The National Library of Australia has a long history of attribution to commercial and police photographer Thomas J. Nevin for their holdings of 84 Tasmanian “Convict portraits 1874”. Information has been archived in these areas:
The Digital Collection displays 82 images (of 84) online;
The Pictorial Catalogue lists additional names and information; and
The Photographers’ Files include accession details, correspondence, and worksheets.
The Picture Australia site has so far harvested 157 convict photographs from the NLA Collection and the Archives Office of Tasmania with Nevin’s attribution.
PICTURE AUSTRALIA: digital harvest 8th February 2010 (NLA and AOT, 157 images)
Digital harvest from the National Library of Australia’s Picture Australia service of Thomas Nevin’s convict photographs held in public libraries: performed 8th February 2010. Webshots only.
NATIONAL LIBRARY of AUSTRALIA CATALOGUE: collections and documents
NLA CATALOGUE at April 2007
[Header] Nevin, Thomas J., 1842-ca. 1922.
Title: Convict portraits, Port Arthur, 1874 [picture] / Thomas J. Nevin.
Extent: 78 photographs on carte-de-visite mounts : albumen, some col. ; 9.3 x 5.7 cm.
Summary: 78 identification photographs of 70 Port Arthur convicts taken at about the time the settlement was closed. All are annotated on reverse with the subject’s name, the ship they were transported on, and ‘Taken at Port Arthur 1874’. The photographs bear Thomas Nevin’s studio stamp.
Notes: P1029/56 – 62, 64-67 from the Gunson Collection.
Twenty-two portraits were exhibited: “In a New Light: Australian Photography 1850s-1930s”;
These webshots taken in May 2007 of the National Library of Australia’s holdings for 78 photographs of Tasmanian prisoners taken by photographer Thomas J. Nevin between 1871-1886 show correct attribution from accession records dating from 1982. A further six photographs were digitized in 2009. The reproduction online of the 22 photographs digitized for the exhibition “In A New Light”, 2000 are better in quality than the more recent digitization of the remaining 60 or so in the NLA’s collection. This exhibition was the first of the NLA’s misattribution of the photographs to the non-photographer A.H. Boyd, a result of pressure brought to bear on Pictorial staff by Warwick Reeder (MA thesis ANU 1995) among others who had used Chris Long’s “belief” in Boyd as “new evidence” without checking any of his sources; if they had bothered, they would have discovered that he had cited statements which were never made by those whose work he cited, eg. Margaret Glover.
The NLA persists with this misattribution to A.H. Boyd under pressure from an individual called Julia Clark seeking personal advantage over any other PhD student, school student, researcher, or member of the public. The current NLA catalogue ADVERTISES her name with this entry on every convict portrait, overkill indicative of the lack of real evidence. The dead-end anomaly about A.H. Boyd was first noted on our weblogs in 2005. Clark has had five years to PROVE Boyd’s attribution, which she hasn’t. The wording here – “… considered more likely” is not evidence; it is evidence only of the lack of evidence. See this article on the PARASITIC ATTRIBUTION to A.H. Boyd and other articles dealing with attribution issues.
Charles Hayes, per Moffat, taken at Port Arthur, 1874 [picture].
No photographer name or studio stamp appears on these photographs. Formerly attributed to Thomas J. Nevin, the portraits are now considered more likely to have been taken by A.H. Boyd. See: Julia Clark. A question of attribution: Port Arthur’s convict portraits in Journal of Australian Colonial History, Vol 12, 2010, p77-97.; Part of collection: Convict portraits, Port Arthur, 1874.; Title from inscription on verso.; Inscription: “75 ; Charles Hayes, per Moffat [?], taken at Port Arthur, 1874”–In ink on verso.; Condition: Some foxing.; Also available in an electronic version via the Internet at: http://nla.gov.au/nla.pic-vn4506217.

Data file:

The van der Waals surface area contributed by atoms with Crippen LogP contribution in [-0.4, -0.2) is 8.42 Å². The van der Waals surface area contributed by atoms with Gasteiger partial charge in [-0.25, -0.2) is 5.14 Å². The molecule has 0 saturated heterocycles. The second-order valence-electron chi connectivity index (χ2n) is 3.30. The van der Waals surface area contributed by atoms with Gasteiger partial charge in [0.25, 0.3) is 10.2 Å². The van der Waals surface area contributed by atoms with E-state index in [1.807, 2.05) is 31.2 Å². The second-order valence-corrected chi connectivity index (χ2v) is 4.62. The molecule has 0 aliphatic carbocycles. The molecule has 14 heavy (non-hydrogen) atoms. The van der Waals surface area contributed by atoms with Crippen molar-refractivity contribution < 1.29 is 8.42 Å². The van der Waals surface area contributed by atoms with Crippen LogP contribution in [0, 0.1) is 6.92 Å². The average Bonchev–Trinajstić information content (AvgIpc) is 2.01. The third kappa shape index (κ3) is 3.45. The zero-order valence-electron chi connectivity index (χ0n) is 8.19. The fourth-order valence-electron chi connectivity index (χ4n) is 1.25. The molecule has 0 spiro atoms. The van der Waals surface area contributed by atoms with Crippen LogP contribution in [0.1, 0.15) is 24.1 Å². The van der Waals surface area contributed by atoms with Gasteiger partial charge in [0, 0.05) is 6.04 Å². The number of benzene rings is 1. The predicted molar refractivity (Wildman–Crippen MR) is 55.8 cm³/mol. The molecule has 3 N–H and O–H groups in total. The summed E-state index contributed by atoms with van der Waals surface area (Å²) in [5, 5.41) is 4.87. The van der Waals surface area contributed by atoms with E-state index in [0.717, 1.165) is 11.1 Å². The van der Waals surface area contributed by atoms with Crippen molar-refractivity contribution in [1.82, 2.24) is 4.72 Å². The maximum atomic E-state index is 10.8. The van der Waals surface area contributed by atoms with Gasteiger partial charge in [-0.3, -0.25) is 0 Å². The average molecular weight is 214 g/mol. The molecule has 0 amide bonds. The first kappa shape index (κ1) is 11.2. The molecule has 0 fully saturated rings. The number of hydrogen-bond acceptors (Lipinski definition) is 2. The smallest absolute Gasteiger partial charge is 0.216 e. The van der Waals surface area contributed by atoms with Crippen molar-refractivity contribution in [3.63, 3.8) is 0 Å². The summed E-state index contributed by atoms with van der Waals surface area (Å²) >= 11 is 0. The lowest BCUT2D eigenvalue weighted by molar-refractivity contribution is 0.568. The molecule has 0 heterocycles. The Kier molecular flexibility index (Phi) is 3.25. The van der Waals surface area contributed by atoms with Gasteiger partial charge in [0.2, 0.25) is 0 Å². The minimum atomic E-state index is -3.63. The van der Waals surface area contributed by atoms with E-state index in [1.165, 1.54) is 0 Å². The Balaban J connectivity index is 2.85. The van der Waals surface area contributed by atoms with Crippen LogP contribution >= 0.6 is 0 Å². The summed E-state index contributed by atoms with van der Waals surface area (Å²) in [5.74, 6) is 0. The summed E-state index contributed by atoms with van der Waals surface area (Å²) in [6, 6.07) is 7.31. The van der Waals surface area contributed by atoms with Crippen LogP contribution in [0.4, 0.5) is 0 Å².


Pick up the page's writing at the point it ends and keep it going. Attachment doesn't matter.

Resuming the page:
Hayes, Charles — Portraits.
Convicts — Tasmania — Port Arthur — Portraits.
Contributor Boyd, A. H. (Aldolarius Humphrey), 1829-1891..
It is futile chasing Clark’s anomalous vacuities to their inevitable dead-end regardless of the NLA cataloguist’s personal opinions (and the petty politics which inform them). A.H. Boyd just happened to be the man in charge at the Port Arthur prison, sixty kms from Hobart, when some glass negatives supposedly arrived as cargo destined for government stores in 1873, although evidence suggests they did not arrive. It is simplistic in the extreme to assume that the men whose photographs survive were photographed with these same glass negatives, when thousands of glass negatives and thousands of prisoner photographs were in existence in Tasmania by 1874. There is no factual connection between photography and A.H. Boyd who had no reputation in his lifetime as a photographer, no works by him are extant, and no documents exist that associate him with the Tasmanian Government’s 19th century police photographic activities dating from Nevin’s engagement in 1871 and the introduction of the related legislation in 1873. Boyd played no role in the creation of these police mugshots which the NLA insists on calling “Convict Portraits, Port Arthur 1874”. The assumption that these men were photographed at the Port Arthur prison is fundamentally incorrect. They were photographed at the Hobart Gaol after their criminal trial in the adjoining Supreme Court. These men were recidivists and repeat offenders whose extensive criminal careers in the open prison of the island of Tasmania earned them a further sentence and a mugshot by Thomas Nevin working with police on a daily basis at the Hobart Gaol and Municipal Police Office located at the Town Hall.
The NLA acquired some of their collection from Dr Neil Gunson as archival estrays in the 1960s from the Sheriff’s Office, Hobart Gaol and Benevolent Society (Dan Sprod papers NLA MS 2320 1.5.64 Missionary history), but most of their current holdings of Tasmanian prisoner photographs in Nevin’s name were acquired ca. 1982 in an album from the QVMAG exhibition 1977, although the album was not accessioned until 1995, by which time the provenance was supposedly forgotten. The curator of the QVMAG exhibition (1977) of Nevin’s prisoner photographs indicated that this album was sent first to the National Gallery of Victoria, and then forwarded to the NLA a year or so before 1984 (interview at NGA 1984). This album was still intact in 2001: the cartes were still positioned in mounts on album leaves, witnessed by a Nevin descendant.